I am confused about using the future tense in noun clauses versus time clauses.

I know that the future tense is not used in time clauses, but that it can be used with noun clauses.

However, I am having trouble differentiating between noun clauses and time clauses in a sentence such as:

  1. I know when he will come.
  2. I will buy this when he asks me to.

In those two sentences, how can I determine that the dependent clause is acting as a noun clause and not as a time clause?


2 Answers 2


I am sure that deadrat's answer is authoritative and complete, but I am going to give you a simpler approach in case you are having trouble with deadrat's. Maybe mine will be too simple -- let's see.

For each of your sample sentences, let's see what type of question fits. We should try to write a when question if we can. If that doesn't work, then we'll write a when question.

I will use your example sentences, but with a few little changes.

Statement 1: Mama knows when Ricky will come.

Question 1: What does Mama know?

A "when" question wouldn't work here, so we write a "what" question.

Statement 2: Bruno will buy the new sofa when Papa gives him the money for it.

Question 2: When will Bruno buy the new sofa?

A "when" question works, so we stop there.

  • 1. I think you should make clear that a what question means you're dealing with an object and a when question means you have an adverbial modifier of time. 2. I think you mean If that doesn't work, then we'll write a what question. 3. You can stop at when with Bruno, but a "what" question wouldn't work if you didn't. I like it enough to upvote it.
    – deadrat
    Commented Dec 8, 2016 at 7:55
  • @deadrat - Please feel free to edit my answer -- if you don't feel like it, I will but later. Commented Dec 8, 2016 at 17:52

Alas, the answer is context, both syntactic and semantic. This answer may be unsatisfying because it doesn't give a general rule. But let's look at your examples. For the sentence

I know when he will come.

the subordinate clause is the direct object of know (and thus a noun clause). It can't be an adjunct, that is, a modifier of know, because know is present tense, and it's hard to see how a future action, one that hasn't happened yet, can affect the manner of knowing now. It's possible, however to construct an ambiguous sentence. Consider the following exchanges, perhaps from trial testimony:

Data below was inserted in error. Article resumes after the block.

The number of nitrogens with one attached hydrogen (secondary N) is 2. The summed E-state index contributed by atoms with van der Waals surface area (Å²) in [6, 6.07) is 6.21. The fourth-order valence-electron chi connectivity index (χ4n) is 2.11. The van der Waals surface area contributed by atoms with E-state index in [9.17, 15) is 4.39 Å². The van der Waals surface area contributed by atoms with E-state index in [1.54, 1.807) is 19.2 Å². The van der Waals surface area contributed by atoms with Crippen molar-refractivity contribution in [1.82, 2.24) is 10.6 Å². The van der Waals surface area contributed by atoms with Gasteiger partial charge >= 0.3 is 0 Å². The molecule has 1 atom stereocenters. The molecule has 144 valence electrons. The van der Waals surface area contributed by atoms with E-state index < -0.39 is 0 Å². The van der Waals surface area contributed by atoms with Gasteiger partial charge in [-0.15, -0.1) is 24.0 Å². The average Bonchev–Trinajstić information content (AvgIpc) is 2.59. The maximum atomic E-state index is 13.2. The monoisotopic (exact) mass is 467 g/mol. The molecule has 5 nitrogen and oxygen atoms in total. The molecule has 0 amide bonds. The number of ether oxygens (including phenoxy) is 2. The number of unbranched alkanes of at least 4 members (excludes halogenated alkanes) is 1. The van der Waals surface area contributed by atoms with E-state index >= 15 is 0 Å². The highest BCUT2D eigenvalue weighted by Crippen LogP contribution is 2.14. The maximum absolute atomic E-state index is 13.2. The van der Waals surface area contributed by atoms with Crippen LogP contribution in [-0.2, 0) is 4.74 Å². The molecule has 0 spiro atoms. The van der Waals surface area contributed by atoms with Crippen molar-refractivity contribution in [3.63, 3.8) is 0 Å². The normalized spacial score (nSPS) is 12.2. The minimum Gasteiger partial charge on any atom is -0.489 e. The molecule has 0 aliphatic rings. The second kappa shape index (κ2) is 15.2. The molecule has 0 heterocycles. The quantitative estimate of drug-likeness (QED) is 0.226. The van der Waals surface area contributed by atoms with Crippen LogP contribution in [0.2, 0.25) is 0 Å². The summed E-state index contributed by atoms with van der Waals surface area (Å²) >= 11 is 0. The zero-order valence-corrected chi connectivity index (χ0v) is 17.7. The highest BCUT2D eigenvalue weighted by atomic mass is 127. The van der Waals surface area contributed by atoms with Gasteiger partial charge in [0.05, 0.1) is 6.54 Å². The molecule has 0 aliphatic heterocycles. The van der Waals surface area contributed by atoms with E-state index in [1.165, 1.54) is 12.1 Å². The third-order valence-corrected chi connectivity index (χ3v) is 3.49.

Q1: What did you know about the robbery?
A1: I knew when he robbed a bank, but I didn't know which bank.

Noun clause: what I knew.

Q2: When did you realize he was dangerous?
A2: I knew when he robbed the bank, but not before.

Adverbial adjunct of time: when I knew.

Note that to know has a strong attraction for an immediately following direct object. You generally don't leave out what you know, unless it's clear from context:

Q3: Do you know that your shoe is untied?
A3: Yes, I know.

Clearly meaning I know that my shoe is untied.

Which is why A2 would more likely be phrased as

A2a: When he robbed the bank, I knew, but not before.

In your second example

I will buy this when he asks me to.

you know that the subordinate clause is an adjunct and not an object for two reasons. First, because this occupies the slot of direct object (the thing bought). If buy is to be used ditransitively, i.e., if it is to take a second object, such a second object must be an indirect object (the receiver of the purchase):

I will buy him this.

But a when clause can't mean a receiver of a transfer.

Secondly, the clause when he asks me to names a point in time, which is not a thing you can buy. So even if the sentence didn't already have a direct object, a point in time wouldn't make a suitable substitute direct object.

Thus with the clause precluded as an object, it must be an adjunct.

  • @Rathony Did the edit take care of it?
    – deadrat
    Commented Dec 6, 2016 at 21:04
  • Not sure what the problem was, but I don't see any errors. Great answer, but would suggest fleshing out the part at the very end. Commented Dec 6, 2016 at 23:52
  • @aparente001 Can you give me an idea of what you think is lacking or unclear. Thanks.
    – deadrat
    Commented Dec 7, 2016 at 16:33
  • Sure. "couldn't serve because it isn't" -- What couldn't it serve as? What is "it"? In a thorough, carefully written answer like this, why not spell it out more clearly for the bleary-eyed. Commented Dec 7, 2016 at 17:15
  • @aparente001 Clearly someone bleary-eyed wrote the original. Clear as mud. I've tried a rewording. Check to make sure I haven't made things worse. Be sure to include @ nym for me so I get pinged.
    – deadrat
    Commented Dec 8, 2016 at 4:16

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